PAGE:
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Not Seeing Results? — Try Measuring Your Food!


Have you been trying lose weight but aren’t seeing the results you expected? Have you been working on your abs in the gym and cleaning up your diet, but still don’t have the definition you want?

There’s validity to the adage passed around the gym that “abs are made in the kitchen.” And when it comes to the food you eat, equally as important as the quality of the foods is the quantity.

It’s simple; unless your body is burning more calories than it’s taking in (AKA a caloric deficit), it will be physically impossible to lose weight and burn fat. Clearly the quality of the food is important as well, but the point is that if you ate healthy foods — yet failed to eat in a caloric deficit — it would be impossible to lose weight. With that in mind, what can you do to ensure that your food intake meets your goals? Keep a food diary!

The recommendation to keep a food diary has been prevalent in the diet and fitness world for decades, and this old trick has surely withheld the test of time. The key to a successful food diary is cut and dry: accuracy.

The problem lies in the the fact that we consistently underestimate the amount of food we consume. One study even showed that subjects underestimated the amount of food they ate by as much as 50%.1

Interestingly, research from Cornell University found that subjects are much better at estimating the quantity of food of smaller meals, underestimating by only about 5%, whereas for larger meals the subjects underestimated the quantity by nearly 40%.2

For a simple calculation, lets assume you underestimate the amount of food you eat by only 20%. Therefore if you intend to eat 2,000 calories per day, you will likely eat closer to 2,400 calories per day, which would equate to an additional 2,800 calories — or about 0.8 pounds of fat (3,500 calories in one pound of fat) — by the end of the week.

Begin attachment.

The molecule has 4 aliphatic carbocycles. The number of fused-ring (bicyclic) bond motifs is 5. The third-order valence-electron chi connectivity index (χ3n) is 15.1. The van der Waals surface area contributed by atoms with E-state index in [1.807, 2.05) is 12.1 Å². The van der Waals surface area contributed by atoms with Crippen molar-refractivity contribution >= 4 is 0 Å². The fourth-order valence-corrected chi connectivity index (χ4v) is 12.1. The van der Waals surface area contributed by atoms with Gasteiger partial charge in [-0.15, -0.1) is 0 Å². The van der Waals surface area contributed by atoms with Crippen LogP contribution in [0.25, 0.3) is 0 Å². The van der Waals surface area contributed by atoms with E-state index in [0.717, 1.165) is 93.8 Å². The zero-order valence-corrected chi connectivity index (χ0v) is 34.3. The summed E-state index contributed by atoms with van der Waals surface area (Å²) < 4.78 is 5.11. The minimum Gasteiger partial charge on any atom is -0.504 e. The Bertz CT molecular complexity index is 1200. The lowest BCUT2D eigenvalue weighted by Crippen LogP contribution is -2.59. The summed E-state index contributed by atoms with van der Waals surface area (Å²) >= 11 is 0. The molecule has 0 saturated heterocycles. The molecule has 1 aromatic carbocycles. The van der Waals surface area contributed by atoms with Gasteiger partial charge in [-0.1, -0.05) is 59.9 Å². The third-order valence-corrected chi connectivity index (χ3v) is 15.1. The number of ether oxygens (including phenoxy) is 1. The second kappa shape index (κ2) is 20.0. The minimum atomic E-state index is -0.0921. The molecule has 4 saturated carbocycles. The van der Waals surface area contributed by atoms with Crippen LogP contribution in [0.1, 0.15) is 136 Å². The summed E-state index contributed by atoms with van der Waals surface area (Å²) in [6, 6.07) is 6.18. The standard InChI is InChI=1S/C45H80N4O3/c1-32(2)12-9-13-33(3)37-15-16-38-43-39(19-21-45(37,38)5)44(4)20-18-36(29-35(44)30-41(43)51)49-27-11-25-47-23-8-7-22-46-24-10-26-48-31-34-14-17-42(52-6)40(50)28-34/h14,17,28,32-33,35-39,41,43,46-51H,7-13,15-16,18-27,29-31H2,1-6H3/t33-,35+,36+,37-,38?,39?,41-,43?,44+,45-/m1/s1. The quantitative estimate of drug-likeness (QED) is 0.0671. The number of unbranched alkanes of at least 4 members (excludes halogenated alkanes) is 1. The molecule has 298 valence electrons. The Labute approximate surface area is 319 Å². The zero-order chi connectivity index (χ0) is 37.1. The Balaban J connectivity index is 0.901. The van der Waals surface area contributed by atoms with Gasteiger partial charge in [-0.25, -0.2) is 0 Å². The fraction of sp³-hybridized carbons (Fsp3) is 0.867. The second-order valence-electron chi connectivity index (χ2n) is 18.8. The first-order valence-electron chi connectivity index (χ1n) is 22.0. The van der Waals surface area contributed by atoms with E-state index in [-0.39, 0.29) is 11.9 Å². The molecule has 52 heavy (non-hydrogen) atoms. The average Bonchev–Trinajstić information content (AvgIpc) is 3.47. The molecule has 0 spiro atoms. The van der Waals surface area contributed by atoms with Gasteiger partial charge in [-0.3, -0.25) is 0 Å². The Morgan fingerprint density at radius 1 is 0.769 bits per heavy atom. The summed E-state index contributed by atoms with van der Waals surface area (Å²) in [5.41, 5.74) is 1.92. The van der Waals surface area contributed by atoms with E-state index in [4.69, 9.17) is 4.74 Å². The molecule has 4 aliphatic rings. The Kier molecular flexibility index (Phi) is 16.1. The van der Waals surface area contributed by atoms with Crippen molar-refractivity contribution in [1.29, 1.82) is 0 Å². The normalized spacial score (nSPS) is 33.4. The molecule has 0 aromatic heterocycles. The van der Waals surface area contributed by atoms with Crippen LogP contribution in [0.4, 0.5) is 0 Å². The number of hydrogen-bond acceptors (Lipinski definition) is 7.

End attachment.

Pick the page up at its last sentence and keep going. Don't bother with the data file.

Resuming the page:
Since we’re not good at estimating the amount of food we consume, that means you need to use tools to measure and track the food you eat!


Tools needed:


Measuring Cups & Spoons


Food & Nutrition Scale



While tracking your food intake may seem tedious, if you make it part of you’re routine it really isn’t that time consuming in the process of food prep.

Fortunately keeping track of food intake is much easier than it used to be, as there are various websites and smartphone apps that have a large database of foods. My favorite is MyFitnessPal, which has some really convenient features such as the ability to scan a barcode from your smartphone or save combinations of food you frequently eat as “meals” for easy entry into your food diary.


Obviously you won’t be able to carry a measuring cup and food scale with you when eating out, although after a few weeks of measuring all of your food at home it will be much easier to accurately estimate portions when eating out.

Give this a shot and finally reach your goals! Stay disciplined and watch the pounds come off and those abs come through. The body transformation alone should be motivation enough for you to stick with it.

Joshua Nackenson

Joshua Nackenson

Contributing Author at Lean It UP
Joshua Nackenson, CSCS, is a medical student at the University of Miami Miller School of Medicine with a passion for all things related to fitness and nutrition.

His primary athletic focus is powerlifting, where he competes in the 165lb and 181lb weight classes. In between powerlifting training and competitions, he stays fit by competing in local 5ks and Tough Mudder events.
Joshua Nackenson

Follow Lean It UP on Twitter, Facebook and Pinterest for real-time fitness/nutrition tips, advice, info and updates.



References, Notes, Links

  1. Lichtman, Steven W., Krystyna Pisarska, Ellen Raynes Berman, Michele Pestone, Hillary Dowling, Esther Offenbacher, Hope Weisel, Stanley Heshka, Dwight E. Matthews, and Steven B. Heymsfield. “Discrepancy between Self-Reported and Actual Caloric Intake and Exercise in Obese Subjects.” New England Journal of Medicine 327.27 (1992): 1893-898. []
  2. Wansink, Brian, and Pierre Chandon. “Meal Size, Not Body Size, Explains Errors in Estimating the Calorie Content of Meals.” Annals of Internal Medicine 145.5 (n.d.): 326-32. []


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